In 13 second-half appearances, Washington Nationals' closer Rafael Soriano has a 7.71 ERA and a .340/.404/.540 line against in 11 ⅔ IP. Soriano has given up a hit in nine of the thirteen outings and given up runs in five.
After starting the month of August with scoreless outings in a loss, non-save situation and a tie game which the Nats won in extra innings, Soriano earned saves no.s 26-29 in four straight outings with the 27th-29th saves coming in consecutive games from August 13-15th. In two of those three outings, Soriano gave up three hits and one run before locking it down.
After a day off on the 16th, Soriano took the ball in the ninth this past Sunday and blew his fifth save of the season, and he heard boos as he walked of the mound in Nationals Park.
First-year skipper Matt Williams talked about each outing after the Nationals' 34-year-old reliever struggled.
After Soriano surrendered three hits and one home run by Mets' catcher Travis D'Arnaud last Wednesday before finishing up the ninth in Citi Field with some help from his defense, Williams said the ball was just up.
"Just the ball up in the zone. Just up, middle," he told reporters in New York.
"The homer was, he missed location and both base hits up the middle he missed location, so just a little off. Regular work is key for guys, but sometimes in the closer role you don't get it, so, we were able to hold on."
After a drama-free, 1-2-3 frame on August 14th, Soriano gave up three hits and a run but held on for the save and a 5-4 win over the Pirates last Friday night in D.C. Williams defended the work Soriano's done throughout his second season in the nation's capital after that game.
"He's got the job done for us all year," Williams said. "That's three in a row for him, so it's a pretty heavy workload, but he got through it tonight and we'll see how he feels tomorrow, but we had to try to win that one tonight."
Soriano got a night off on the 16th, but returned to the mound this past Sunday and gave up two hits, a walk and three runs, blowing a 4-2 lead.
The Nationals rallied in the bottom of the ninth, however, and ended up winning 6-5 in extra innings.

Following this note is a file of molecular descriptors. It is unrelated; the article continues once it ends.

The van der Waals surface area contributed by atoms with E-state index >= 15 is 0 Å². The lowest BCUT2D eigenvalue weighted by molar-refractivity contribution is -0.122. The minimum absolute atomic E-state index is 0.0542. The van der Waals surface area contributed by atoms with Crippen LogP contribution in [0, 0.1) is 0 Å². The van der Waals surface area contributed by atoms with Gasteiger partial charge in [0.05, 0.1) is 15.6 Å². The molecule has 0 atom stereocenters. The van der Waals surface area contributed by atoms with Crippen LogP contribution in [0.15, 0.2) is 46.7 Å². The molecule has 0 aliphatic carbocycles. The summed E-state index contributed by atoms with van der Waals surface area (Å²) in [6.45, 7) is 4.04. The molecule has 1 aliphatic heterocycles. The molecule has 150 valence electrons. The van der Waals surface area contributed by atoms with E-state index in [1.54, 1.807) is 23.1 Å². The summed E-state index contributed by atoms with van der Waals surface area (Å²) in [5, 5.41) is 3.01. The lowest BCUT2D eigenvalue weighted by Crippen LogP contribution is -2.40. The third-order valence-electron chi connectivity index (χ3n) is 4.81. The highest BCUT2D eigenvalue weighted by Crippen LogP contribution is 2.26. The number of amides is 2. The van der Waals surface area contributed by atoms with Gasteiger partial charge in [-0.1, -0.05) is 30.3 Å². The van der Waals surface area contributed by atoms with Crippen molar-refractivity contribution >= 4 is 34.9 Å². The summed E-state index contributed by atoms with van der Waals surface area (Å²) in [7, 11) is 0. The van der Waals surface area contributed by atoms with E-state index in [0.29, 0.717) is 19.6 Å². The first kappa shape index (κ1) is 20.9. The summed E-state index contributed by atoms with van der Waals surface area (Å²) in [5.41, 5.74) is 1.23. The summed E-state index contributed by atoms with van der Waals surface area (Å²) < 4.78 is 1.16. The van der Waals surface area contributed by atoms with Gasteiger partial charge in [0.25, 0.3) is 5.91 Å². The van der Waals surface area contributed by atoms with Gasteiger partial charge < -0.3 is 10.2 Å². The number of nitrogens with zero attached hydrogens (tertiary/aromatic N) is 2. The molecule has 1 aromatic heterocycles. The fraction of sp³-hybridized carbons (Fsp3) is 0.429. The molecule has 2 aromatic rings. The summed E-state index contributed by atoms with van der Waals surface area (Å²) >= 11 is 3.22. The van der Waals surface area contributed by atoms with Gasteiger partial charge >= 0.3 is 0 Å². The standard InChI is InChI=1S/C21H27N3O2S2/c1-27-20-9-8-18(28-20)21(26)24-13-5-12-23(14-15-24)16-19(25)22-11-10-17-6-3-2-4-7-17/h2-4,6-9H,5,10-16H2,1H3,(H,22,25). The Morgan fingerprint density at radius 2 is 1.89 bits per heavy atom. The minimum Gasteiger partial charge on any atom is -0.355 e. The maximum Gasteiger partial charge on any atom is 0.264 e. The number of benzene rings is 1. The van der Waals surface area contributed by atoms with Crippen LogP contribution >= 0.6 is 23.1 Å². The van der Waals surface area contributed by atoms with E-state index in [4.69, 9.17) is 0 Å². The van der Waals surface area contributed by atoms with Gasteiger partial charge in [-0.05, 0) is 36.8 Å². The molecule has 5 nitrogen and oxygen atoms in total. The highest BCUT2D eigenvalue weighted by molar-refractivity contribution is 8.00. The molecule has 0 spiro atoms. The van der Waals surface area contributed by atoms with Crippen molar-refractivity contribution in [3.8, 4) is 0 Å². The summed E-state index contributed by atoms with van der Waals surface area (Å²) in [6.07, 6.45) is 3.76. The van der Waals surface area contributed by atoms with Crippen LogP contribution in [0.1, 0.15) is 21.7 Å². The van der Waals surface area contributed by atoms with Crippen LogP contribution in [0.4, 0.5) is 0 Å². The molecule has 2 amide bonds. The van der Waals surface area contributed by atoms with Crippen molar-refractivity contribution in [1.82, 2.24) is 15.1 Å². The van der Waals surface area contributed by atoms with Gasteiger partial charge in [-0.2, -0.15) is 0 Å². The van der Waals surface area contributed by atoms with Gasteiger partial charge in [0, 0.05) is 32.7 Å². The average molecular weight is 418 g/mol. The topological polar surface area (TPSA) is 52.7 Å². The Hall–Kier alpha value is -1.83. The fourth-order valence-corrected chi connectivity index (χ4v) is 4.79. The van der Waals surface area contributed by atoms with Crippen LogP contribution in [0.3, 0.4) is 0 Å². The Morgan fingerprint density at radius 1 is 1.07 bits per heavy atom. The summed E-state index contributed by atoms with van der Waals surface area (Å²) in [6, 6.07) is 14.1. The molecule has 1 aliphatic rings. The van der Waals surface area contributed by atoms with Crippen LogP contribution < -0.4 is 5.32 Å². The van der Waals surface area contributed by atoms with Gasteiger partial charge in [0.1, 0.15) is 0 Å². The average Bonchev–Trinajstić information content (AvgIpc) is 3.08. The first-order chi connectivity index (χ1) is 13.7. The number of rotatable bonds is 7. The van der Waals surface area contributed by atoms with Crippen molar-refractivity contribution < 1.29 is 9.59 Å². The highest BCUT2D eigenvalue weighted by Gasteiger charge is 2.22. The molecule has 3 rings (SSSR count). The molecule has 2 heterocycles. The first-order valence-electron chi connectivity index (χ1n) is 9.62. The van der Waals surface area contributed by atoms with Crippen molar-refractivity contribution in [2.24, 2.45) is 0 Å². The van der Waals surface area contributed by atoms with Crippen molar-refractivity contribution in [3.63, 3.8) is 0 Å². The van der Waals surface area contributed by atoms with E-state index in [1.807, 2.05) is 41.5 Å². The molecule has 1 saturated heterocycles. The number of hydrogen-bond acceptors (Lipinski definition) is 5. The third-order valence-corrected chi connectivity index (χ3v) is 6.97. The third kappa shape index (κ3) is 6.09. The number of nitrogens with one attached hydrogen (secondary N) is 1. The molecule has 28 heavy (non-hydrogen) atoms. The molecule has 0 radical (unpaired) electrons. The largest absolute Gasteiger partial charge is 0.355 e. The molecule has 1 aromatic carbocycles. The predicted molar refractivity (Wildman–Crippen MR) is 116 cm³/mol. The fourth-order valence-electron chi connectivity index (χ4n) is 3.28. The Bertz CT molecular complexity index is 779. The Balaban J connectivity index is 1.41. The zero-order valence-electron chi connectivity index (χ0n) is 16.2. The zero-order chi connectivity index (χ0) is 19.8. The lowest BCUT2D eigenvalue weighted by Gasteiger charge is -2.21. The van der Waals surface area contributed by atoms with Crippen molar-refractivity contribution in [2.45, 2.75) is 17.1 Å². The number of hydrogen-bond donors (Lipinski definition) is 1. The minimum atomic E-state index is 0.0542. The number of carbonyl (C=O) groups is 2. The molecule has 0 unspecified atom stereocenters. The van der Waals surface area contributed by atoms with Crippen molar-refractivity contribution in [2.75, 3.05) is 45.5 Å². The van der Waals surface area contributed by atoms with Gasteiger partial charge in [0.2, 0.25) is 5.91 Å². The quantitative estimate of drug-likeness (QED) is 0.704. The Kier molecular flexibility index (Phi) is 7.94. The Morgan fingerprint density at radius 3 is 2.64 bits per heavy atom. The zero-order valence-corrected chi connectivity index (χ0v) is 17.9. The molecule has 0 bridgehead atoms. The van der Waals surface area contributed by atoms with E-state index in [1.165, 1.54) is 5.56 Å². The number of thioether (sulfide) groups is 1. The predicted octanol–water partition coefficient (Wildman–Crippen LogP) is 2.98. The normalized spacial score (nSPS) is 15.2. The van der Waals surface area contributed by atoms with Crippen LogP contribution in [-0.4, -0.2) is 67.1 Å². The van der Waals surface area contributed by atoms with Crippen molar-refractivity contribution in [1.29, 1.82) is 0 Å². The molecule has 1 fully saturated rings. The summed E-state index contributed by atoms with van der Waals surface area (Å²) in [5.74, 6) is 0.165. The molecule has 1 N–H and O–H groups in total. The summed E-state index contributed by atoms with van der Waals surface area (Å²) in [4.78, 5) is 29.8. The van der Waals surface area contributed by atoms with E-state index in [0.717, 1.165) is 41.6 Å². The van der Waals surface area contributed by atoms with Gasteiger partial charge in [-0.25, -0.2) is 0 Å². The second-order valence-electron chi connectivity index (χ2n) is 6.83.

"Ball is up in the strike zone over the last three or four, and middle of the plate," Williams explained.
"He hasn't been able to command his slider either. The problem is with a bullpen guy, it's difficult for him to work on it in the bullpen because he can be forced into action potentially the next day or that night, but it's just been up in the strike zone."
Williams was clear, however, that he wasn't considering a change in bullpen roles.
Rafael Soriano has gotten 2 straight days off. MW says if there's a save situation, Soriano's his guy. Nats expect him to be sharper w/ rest— Dan Kolko (@masnKolko) August 20, 2014
"He's been our closer all year and I don't see that changing as of right now," he said.
"Again, he's been up a lot recently, pitching a lot of games and hopefully the games don't present themselves like that and we can give him some rest and give him a chance to cool down a little bit and get back where he wants to throw the baseball. Just been a little off, that's all."
Tyler Clippard got the ball in the ninth on Monday night and he blew his fourth save of the year. There was no save situation last night so everyone in the bullpen but Jerry Blevins got the night off.
Williams has stressed all along that he plans to send Soriano out there to close out games in spite of his recent struggles.
He reiterated that stance this morning in an appearance on the MLB Network Radio show "Inside Pitch" with Jim Memolo and Todd Hollandsworth when he was asked about the challenges he's faced in his first season as a major league manager.
"I think that, with regard to Soriano, he was in five of six games, so it's a product of the way you're playing," he said in explaining the closer's struggles.
"It's a product of how your games are going. So if we get the lead in the ninth inning, you give the ball to Soriano because he's your closer. But it could be that he throws five of six games. And we know, everybody knows, that with relievers, the more you put them out there, the more chance they have of missing a spot or somebody getting a hit or hitting it over the fence or whatever it is. These guys are big league players, they can hit.
"So I've tried to navigate that, in that we have to make sure that if he goes three in-a-row we've got to give him a day. If he's got a big pitch count the night before, then we've got to make sure that we're monitoring the next time he goes out there."
"The other night we used Clippard instead of Soriano because he'd been in five of six games," Williams continued, "so last night I was able to give him some rest, so if we get in a situation tonight where we've got the lead in the ninth inning, he's good to go and I'm going to give him the baseball. When he's got a little rest in-between, he's a lot crisper, a lot sharper. Yesterday he felt okay and today he'll feel much better, so he'll be crisp and ready to go tonight."
After two days off, Rafael Soriano is available tonight, per Williams. (And yes, he says it'll be in the ninth for a save situation.)— James Wagner (@JamesWagnerWP) August 20, 2014